WORDS: ROB KENT

The year is 2002; eighteen-year-old Buddy Neilson posts an advertisement on the internet with the sole intention of forming a band. Four likeminded individuals resounded and with a common vision, Senses Fail was born. That same year the band released their debut release ‘From The Depth Of Dreams’, immediately paving the way for the band to gain national attention. These five teenagers landed the 144 spot on the Billboard 200 with eight songs that combined a fresh post-hardcore sound, taking classic emo from the 90’s and blending with it a combination of screamo and pop punk. Senses Fail made an impact that set them aside from the get go. Seventeen years later, the band have now re-recorded the EP with the bands current label, Pure Noise Records, re-releasing it, showing just how timeless the content is, displaying it for new fans and giving it a new lease of life for old.

Drenched in energy and passion these tracks were everything post university adults and teenagers needed to spark excitement in an entirely new wave of music. Keeping the raw D.I.Y ethic in song writing and performing, but adding elements of big choruses and catchy hooks, Senses Fail were on top of the underground scene. Drawing people who wanted the raw energy and passionate aggression of a hardcore show, but the easy listing factor of pop punk, combined with Neilsons poetic and creative lyrics, Senses Fail stapled themselves into people’s headphones, providing the listener with passion, energy and a blend of everything that music should be, while also weaving their way in to a completely new standpoint; captivating a wide variety of audiences in to one atmosphere and showing how unique the music these five teenagers had produced was drawing people in from all angles.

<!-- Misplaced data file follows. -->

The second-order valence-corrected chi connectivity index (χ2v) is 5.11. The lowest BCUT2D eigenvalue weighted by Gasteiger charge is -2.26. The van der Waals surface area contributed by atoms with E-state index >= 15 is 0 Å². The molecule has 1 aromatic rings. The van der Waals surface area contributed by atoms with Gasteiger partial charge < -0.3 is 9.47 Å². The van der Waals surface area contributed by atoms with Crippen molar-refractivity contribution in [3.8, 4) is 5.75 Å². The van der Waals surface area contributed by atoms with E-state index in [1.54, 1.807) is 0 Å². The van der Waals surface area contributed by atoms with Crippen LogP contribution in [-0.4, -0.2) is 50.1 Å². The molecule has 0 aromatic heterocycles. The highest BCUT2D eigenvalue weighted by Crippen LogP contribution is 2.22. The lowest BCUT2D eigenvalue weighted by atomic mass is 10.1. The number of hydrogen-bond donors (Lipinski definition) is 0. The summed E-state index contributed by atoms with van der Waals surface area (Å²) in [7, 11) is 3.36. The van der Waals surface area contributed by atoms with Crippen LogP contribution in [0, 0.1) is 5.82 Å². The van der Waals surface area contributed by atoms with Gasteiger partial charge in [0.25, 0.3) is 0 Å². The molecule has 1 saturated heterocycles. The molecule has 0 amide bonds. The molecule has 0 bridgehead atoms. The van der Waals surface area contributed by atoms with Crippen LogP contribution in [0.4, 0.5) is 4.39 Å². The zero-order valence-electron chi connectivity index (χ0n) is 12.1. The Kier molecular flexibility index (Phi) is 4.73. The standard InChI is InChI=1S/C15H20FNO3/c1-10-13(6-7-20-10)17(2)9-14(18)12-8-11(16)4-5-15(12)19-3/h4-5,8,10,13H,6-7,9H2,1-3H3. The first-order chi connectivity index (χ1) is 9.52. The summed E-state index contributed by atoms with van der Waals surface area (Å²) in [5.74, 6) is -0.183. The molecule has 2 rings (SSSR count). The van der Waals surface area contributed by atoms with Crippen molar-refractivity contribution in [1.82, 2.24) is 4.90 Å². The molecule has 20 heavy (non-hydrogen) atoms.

“Drenched in energy and passion these tracks were everything post university adults and teenagers needed to spark excitement in an entirely new wave of music.”

At a time when post-hardcore had really began to take off and bands such as Thursday and Glassjaw were gaining great attention and holding the front of the scene in the north east of America, Senses Fail were trailing their success but not approaching the music at the same angle. Unlike its competitors, From the Depths of Dreams offered elements that was much more accessible for people getting in to the heavier side of music. Allowing fans of early 2000’s pop punk to experience hardcore elements for the first time and combined with Neilsons poetic and ambitious lyrics, these tracks paved a way for a connection that many people had never felt, spawning a whole scene amongst itself for people to become a part of.